The e-cig is safer than tobacco - that's a fact. Daily Telegraph

Posted by DrMendelsohn on 26 September, 2017

My opinion piece on e-cigarette safety was published in The Daily Telegraph today. You can read it below or on the Telegraph website

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There is overwhelming scientific agreement that electronic cigarettes (e-cigarettes) are much less harmful than smoking. However, the public is still confused. One recent survey reported that only 35% of Australians believed that e-cigarettes are a lot less harmful than conventional cigarettes. Smokers are being bombarded with sensational headlines and conflicting expert opinions. How do you make sense of this confusing information?

As regular e-cigarette users are almost exclusively smokers and ex-smokers, any risk from vaping (using an e-cigarette) should always be compared to the harm from continuing to smoke. Current use by adults who have never smoked is rare in the UK and US (0.3%) and regular use by adolescents who have never smoked is negligible. E-cigarettes are used as less harmful substitutes for smoking or as short-term quitting aids.

The risk compared to smoking

After reviewing all the research, the UK Royal College of Physicians and Public Health England estimate that using an e-cigarette long-term is at least 95% less harmful than smoking tobacco. Not everyone agrees on the exact figure, but whether they are 70%, 85% or 99% less harmful doesn’t matter.  They are a much safer alternative.

This safety profile is not surprising as almost all the harm from smoking is from the tar, carbon monoxide and other chemicals caused by burning tobacco. The vast majority of the 7,000 toxins in tobacco smoke are absent from e-cigarette vapour or are only present at trace levels.

Contrary to popular belief, nicotine is not the villain! Although addictive it has only relatively minor health effects except in pregnancy and perhaps in adolescence. Nicotine does not cause cancer or lung disease and plays only a minor role in heart disease.

E-cigarettes are not completely safe. A number of potentially harmful toxins are present in vapour, but at much lower levels than in cigarette smoke and in most cases below the levels known to cause harm. The levels of these toxins in the saliva and urine of vapers are also substantially lower than in smokers.

A recent study identified all the known cancer-causing agents in e-cigarette vapour. Based on the levels and potency of the chemicals, the overall cancer risk from vaping was calculated as less than 1% that of smoking.

Furthermore, health improves when smokers switch to vaping, including improved asthma, chronic obstructive pulmonary disease, blood pressure, cardiovascular health, lung function and reduced pneumonia risk.

The levels of chemicals in secondhand vapour are even lower and are unlikely to pose any significant health risk to bystanders.

Muddying the waters

Although science is clear, there is no shortage of sensational and misleading headlines. Stories often exaggerate small or potential risks, quote poor quality science and draw false conclusions from the research findings.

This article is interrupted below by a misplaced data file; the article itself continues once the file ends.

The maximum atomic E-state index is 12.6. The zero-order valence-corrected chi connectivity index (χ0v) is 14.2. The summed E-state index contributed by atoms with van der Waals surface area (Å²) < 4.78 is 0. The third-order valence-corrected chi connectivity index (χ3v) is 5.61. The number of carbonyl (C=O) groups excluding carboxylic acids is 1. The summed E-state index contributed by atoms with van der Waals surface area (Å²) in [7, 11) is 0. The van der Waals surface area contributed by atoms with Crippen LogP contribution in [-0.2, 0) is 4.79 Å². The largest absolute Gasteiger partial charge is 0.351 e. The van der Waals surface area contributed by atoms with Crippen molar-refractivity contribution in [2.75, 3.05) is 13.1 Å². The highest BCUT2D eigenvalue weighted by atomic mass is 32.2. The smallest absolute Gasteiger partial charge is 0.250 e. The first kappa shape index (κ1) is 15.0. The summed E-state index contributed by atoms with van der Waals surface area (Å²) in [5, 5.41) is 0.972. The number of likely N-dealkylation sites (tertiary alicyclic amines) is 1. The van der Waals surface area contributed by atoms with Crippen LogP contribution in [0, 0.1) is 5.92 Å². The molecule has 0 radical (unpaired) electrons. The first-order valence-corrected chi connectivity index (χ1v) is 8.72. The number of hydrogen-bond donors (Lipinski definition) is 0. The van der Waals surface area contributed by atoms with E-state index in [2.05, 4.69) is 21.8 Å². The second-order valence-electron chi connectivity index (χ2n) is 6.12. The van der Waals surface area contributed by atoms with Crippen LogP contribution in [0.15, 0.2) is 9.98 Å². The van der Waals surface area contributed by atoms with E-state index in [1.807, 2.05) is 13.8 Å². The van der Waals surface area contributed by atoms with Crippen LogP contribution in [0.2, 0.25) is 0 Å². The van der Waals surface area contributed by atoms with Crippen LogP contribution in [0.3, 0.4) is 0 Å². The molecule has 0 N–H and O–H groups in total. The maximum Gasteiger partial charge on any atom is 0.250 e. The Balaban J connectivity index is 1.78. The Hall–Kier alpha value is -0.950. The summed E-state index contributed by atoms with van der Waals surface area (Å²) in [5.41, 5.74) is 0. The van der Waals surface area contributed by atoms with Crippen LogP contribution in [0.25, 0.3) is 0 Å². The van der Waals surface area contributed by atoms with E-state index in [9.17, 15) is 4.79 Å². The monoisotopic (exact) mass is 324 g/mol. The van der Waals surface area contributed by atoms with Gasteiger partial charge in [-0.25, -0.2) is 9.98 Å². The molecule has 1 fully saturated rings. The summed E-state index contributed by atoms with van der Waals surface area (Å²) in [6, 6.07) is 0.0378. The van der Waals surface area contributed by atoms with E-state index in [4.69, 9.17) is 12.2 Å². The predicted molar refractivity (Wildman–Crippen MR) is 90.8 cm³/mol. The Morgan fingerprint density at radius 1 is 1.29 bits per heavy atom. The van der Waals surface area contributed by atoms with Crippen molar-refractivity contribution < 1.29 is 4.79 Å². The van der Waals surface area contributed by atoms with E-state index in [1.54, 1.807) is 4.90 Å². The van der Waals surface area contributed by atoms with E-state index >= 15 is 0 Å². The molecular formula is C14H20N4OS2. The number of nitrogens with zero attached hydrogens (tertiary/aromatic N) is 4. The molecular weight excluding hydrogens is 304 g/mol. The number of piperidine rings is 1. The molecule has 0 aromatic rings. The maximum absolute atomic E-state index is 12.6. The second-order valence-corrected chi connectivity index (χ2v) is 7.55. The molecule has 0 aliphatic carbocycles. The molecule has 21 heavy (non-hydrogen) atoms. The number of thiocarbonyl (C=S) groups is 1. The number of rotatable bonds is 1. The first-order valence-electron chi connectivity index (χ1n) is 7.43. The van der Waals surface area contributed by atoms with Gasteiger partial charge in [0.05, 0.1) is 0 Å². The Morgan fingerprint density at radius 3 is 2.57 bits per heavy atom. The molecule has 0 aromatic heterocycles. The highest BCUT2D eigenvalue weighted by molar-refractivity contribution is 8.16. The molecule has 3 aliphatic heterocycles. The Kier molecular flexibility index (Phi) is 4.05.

One example is the ‘popcorn lung’ myth. Diacetyl is a butter-flavoured chemical known to cause a ‘popcorn lung’ (bronchiolitis obliterans), a serious lung condition found in popcorn factory workers. When this chemical was discovered in e-cigarette vapour, a public panic followed with one media story scarier than the next. However, later analysis found that exposure to diacetyl from vaping was hundreds of times less than from smoking, which has never been associated with ‘popcorn lung’.

Then there was the formaldehyde scare. Formaldehyde is a cancer-causing agent found in cigarette smoke. A flawed laboratory study in 2015 used unrealistic procedures which no human could tolerate, generating high levels of formaldehyde. Resulting headlines absurdly claimed that vaping had a higher cancer risk than smoking. Subsequent testing confirmed the flaw but by then the damage was done.

Another area of misleading research has come from studies in rats and laboratory tests which expose cells to e-cigarette liquid or vapour. These studies do not replicate normal conditions of use and are not directly applicable to humans. They often use excessive doses, longer exposure and unrealistic testing conditions.

E-cigarette opponents often raise the fear of unknown future risks and argue that we should wait until long-term safety data is available. However, by this impossible standard, no new drug or treatment would ever be allowed until 20 or 30 years of continuous testing. Nor is it needed in the case of e-cigarettes. Ten years of research and international experience give us a high level of confidence that the risk is very small

There is high price for unnecessary delays. While we wait, paralysed by unrealistic and over-cautious standards, up to two out of three smokers will continue to die prematurely from their addiction. The available evidence is incomplete, but it is more than enough to move forward cautiously.

E-cigarettes have helped millions of smokers to quit overseas. Misleading or exaggerated information about harm will discourage smokers from switching to this much safer and potentially life-saving alternative.

Smokers have the right to evidence-based and accurate information so they can make informed choices. Spreading misinformation and scaremongering about e-cigarettes costs lives and must stop.



I have no past or present commercial or financial relationship with any tobacco or e-cigarette company

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